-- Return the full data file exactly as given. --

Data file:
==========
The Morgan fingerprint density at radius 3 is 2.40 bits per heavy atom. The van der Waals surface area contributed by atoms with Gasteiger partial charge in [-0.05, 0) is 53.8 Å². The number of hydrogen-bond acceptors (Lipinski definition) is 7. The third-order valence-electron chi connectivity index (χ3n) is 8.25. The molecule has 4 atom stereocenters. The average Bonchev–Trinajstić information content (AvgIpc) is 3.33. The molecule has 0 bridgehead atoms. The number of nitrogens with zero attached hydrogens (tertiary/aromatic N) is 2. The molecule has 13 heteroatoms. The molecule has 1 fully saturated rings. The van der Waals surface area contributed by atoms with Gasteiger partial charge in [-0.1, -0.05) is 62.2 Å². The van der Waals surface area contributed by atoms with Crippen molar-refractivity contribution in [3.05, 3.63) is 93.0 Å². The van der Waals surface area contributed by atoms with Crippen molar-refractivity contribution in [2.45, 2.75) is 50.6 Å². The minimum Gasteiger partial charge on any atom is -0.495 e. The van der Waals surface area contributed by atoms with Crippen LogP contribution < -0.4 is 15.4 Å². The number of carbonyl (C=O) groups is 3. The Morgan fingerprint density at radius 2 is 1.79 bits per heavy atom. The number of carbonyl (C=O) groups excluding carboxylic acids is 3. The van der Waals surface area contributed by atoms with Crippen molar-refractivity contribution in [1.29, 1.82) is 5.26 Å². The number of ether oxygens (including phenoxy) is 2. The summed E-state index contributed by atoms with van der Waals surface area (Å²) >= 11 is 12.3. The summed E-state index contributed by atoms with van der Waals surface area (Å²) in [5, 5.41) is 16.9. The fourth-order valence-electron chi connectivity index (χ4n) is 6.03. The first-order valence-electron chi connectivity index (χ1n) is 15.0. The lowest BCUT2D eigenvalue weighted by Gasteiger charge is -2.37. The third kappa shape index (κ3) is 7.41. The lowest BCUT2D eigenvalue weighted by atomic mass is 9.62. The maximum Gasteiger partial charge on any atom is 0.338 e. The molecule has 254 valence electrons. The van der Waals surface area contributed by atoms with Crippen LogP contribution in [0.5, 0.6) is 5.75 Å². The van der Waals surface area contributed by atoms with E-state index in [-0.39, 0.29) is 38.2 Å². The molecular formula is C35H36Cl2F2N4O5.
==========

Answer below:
The Morgan fingerprint density at radius 3 is 2.40 bits per heavy atom. The van der Waals surface area contributed by atoms with Gasteiger partial charge in [-0.05, 0) is 53.8 Å². The number of hydrogen-bond acceptors (Lipinski definition) is 7. The third-order valence-electron chi connectivity index (χ3n) is 8.25. The molecule has 4 atom stereocenters. The average Bonchev–Trinajstić information content (AvgIpc) is 3.33. The molecule has 0 bridgehead atoms. The number of nitrogens with zero attached hydrogens (tertiary/aromatic N) is 2. The molecule has 13 heteroatoms. The molecule has 1 fully saturated rings. The van der Waals surface area contributed by atoms with Gasteiger partial charge in [-0.1, -0.05) is 62.2 Å². The van der Waals surface area contributed by atoms with Crippen molar-refractivity contribution in [3.05, 3.63) is 93.0 Å². The van der Waals surface area contributed by atoms with Crippen molar-refractivity contribution in [2.45, 2.75) is 50.6 Å². The minimum Gasteiger partial charge on any atom is -0.495 e. The van der Waals surface area contributed by atoms with Crippen LogP contribution < -0.4 is 15.4 Å². The number of carbonyl (C=O) groups is 3. The Morgan fingerprint density at radius 2 is 1.79 bits per heavy atom. The number of carbonyl (C=O) groups excluding carboxylic acids is 3. The van der Waals surface area contributed by atoms with Crippen molar-refractivity contribution in [1.29, 1.82) is 5.26 Å². The number of ether oxygens (including phenoxy) is 2. The summed E-state index contributed by atoms with van der Waals surface area (Å²) >= 11 is 12.3. The summed E-state index contributed by atoms with van der Waals surface area (Å²) in [5, 5.41) is 16.9. The fourth-order valence-electron chi connectivity index (χ4n) is 6.03. The first-order valence-electron chi connectivity index (χ1n) is 15.0. The lowest BCUT2D eigenvalue weighted by Gasteiger charge is -2.37. The third kappa shape index (κ3) is 7.41. The lowest BCUT2D eigenvalue weighted by atomic mass is 9.62. The maximum Gasteiger partial charge on any atom is 0.338 e. The molecule has 254 valence electrons. The van der Waals surface area contributed by atoms with Crippen LogP contribution in [0.5, 0.6) is 5.75 Å². The van der Waals surface area contributed by atoms with E-state index in [-0.39, 0.29) is 38.2 Å². The molecular formula is C35H36Cl2F2N4O5.